And yes, you read that correctly: for comments she did not make. The dietitians’ groups claimed that Bourdua-Roy made “inappropriate declarations” and gave “medical opinions” that could “mislead the public on LCHF/ketogenic diets”.
The QCP investigated Bourdua-Roy. In May 2018, the QCP wrote to her clearing her of any professional misconduct. And in a follow-up article in La Presse, the QCP said they were “comfortable” with doctors who have the “necessary competencies” discussing LCHF/keto diets with patients.
Bourdua-Roy’s career path to becoming an MD has been circuitous. She had considered medicine but lacked the requisite maths, chemistry, biology and physics marks.
Click here to read: Fettke: Cover-up as case against him collapses?
Instead, she studied languages at university, did a Master’s degree in French linguistics and became an English-Spanish-French translator. It’s an understatement to say that she found professional translating “unfulfilling”.
“I felt like I wasn’t making any difference whatsoever. And the harder I worked, the more money my employer was making.”
She went backpacking around the world mostly by herself for close on two years. She visited Greece, Turkey and Syria, Africa (from Zambia to South Africa) and Australia. Then her mother asked Bourdua-Roy to return home. She was dying from cancer and her wish was to die with dignity at home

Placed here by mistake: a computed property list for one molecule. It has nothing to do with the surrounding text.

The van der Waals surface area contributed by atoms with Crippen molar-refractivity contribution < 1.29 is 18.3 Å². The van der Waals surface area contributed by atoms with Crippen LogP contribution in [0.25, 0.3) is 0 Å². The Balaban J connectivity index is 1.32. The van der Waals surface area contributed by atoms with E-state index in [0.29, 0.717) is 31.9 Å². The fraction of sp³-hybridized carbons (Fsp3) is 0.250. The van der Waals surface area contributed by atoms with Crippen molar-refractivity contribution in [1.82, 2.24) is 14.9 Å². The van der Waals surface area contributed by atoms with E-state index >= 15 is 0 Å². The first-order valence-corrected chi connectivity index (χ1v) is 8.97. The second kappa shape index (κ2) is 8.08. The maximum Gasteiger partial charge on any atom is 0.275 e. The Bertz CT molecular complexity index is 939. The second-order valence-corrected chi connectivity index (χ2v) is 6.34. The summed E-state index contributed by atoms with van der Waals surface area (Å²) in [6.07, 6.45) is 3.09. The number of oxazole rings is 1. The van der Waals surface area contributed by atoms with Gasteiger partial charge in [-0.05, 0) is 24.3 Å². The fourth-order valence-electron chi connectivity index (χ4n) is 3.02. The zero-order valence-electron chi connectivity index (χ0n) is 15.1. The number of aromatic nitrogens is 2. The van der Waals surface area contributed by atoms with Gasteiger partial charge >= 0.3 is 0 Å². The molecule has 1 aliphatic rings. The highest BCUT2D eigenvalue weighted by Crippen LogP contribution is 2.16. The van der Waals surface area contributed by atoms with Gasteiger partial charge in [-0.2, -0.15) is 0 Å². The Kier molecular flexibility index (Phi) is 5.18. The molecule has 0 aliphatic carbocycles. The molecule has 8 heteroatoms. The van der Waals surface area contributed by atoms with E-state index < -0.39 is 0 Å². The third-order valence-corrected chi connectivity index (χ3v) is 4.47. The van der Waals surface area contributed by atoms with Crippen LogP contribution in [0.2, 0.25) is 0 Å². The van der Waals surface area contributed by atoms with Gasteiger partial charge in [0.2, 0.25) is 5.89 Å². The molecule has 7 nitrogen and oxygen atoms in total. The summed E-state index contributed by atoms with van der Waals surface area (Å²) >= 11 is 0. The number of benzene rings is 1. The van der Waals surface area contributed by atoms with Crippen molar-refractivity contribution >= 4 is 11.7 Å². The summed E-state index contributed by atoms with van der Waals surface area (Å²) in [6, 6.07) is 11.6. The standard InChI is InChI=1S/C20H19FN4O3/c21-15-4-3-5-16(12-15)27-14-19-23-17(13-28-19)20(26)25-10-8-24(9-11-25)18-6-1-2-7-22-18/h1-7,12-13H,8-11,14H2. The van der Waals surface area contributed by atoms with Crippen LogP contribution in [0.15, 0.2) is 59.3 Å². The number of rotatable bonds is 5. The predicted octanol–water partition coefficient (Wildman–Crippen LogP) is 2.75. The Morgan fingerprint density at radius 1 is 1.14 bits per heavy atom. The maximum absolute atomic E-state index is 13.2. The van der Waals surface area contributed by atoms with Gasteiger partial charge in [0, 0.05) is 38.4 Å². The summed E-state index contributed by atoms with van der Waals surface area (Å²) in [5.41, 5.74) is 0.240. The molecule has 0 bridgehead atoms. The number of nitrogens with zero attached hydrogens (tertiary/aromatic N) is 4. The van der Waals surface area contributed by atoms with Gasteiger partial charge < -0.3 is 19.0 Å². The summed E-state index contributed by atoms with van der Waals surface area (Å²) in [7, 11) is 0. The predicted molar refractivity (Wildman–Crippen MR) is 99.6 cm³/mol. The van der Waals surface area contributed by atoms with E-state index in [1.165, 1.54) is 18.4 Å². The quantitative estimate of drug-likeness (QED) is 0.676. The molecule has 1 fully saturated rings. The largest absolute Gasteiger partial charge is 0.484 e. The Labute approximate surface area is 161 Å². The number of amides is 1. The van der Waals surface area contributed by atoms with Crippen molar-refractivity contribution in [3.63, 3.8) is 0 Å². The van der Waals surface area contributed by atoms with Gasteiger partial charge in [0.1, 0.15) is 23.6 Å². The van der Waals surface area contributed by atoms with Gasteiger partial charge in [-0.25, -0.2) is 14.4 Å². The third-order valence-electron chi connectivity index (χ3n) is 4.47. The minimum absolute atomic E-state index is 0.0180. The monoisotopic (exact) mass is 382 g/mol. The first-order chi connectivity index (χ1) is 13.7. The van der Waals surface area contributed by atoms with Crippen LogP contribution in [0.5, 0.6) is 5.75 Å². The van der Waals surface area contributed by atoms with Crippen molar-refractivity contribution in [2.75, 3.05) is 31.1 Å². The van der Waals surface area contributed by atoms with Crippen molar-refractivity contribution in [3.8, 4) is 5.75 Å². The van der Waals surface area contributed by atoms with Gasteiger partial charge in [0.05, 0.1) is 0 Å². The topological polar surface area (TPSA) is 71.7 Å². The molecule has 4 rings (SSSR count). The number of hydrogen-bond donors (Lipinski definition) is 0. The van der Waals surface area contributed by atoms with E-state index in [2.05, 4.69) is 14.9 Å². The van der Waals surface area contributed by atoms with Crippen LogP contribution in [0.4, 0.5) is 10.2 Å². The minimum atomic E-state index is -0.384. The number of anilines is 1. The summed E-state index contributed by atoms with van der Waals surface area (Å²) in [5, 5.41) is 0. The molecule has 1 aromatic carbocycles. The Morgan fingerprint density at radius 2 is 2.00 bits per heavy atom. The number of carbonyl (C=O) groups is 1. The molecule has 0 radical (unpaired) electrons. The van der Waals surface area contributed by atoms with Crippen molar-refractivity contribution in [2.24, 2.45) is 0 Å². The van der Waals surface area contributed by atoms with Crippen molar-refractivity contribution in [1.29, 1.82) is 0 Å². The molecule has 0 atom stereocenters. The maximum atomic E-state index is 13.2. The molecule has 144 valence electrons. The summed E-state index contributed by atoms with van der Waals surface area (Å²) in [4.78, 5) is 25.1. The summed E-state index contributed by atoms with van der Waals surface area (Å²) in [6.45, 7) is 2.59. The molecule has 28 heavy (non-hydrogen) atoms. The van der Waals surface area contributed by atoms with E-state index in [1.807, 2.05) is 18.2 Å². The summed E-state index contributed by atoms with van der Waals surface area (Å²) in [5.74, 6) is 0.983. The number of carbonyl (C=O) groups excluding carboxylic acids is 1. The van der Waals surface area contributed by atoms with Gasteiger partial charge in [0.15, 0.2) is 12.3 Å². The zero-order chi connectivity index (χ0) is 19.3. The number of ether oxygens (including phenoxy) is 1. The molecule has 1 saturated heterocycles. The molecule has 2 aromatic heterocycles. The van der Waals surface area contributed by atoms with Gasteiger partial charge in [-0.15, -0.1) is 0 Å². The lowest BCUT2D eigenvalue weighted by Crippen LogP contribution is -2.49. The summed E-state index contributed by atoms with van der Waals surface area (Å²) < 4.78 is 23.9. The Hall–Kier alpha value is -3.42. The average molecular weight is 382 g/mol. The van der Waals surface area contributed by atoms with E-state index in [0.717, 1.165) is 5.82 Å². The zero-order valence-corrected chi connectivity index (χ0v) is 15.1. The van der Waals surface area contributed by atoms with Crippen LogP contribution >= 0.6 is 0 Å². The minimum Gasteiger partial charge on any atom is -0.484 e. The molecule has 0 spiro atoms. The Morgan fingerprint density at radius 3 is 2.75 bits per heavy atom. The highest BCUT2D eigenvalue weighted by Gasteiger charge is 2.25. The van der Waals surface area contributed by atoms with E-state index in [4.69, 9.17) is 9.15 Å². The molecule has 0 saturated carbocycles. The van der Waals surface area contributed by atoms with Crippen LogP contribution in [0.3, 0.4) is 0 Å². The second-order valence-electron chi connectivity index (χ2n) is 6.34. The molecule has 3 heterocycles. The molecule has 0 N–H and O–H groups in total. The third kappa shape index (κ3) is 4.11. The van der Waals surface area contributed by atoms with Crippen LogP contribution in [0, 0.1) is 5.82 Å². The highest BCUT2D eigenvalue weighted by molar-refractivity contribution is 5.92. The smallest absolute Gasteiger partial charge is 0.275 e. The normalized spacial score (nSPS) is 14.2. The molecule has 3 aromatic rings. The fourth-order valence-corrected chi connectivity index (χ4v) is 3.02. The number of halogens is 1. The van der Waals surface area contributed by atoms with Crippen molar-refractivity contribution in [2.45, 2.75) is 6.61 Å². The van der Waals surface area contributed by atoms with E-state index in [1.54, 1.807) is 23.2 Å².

Bourdua-Roy took care of her mother with compassionate MD who did whatever she could to help her die at home, as she wished.
“This lady really was making a difference,” Bourdua-Roy says. “My mother passed away peacefully, surrounded by her children.”
With that, she returned to Australia and South East Asia to complete her round-the-world trip.
When she was back home she knew that she had to do something meaningful with her life. She still doubted that she would get into medical school. She also had a “little voice” inside her that gave “good arguments”. The voice said that she might never get into medical school but would forever regret not trying.
So, Bourdua-Roy gave up her job and went back to school for a year to get the pass marks in the pre-requisite subjects. She was accepted into medical school in her first attempt in 2007.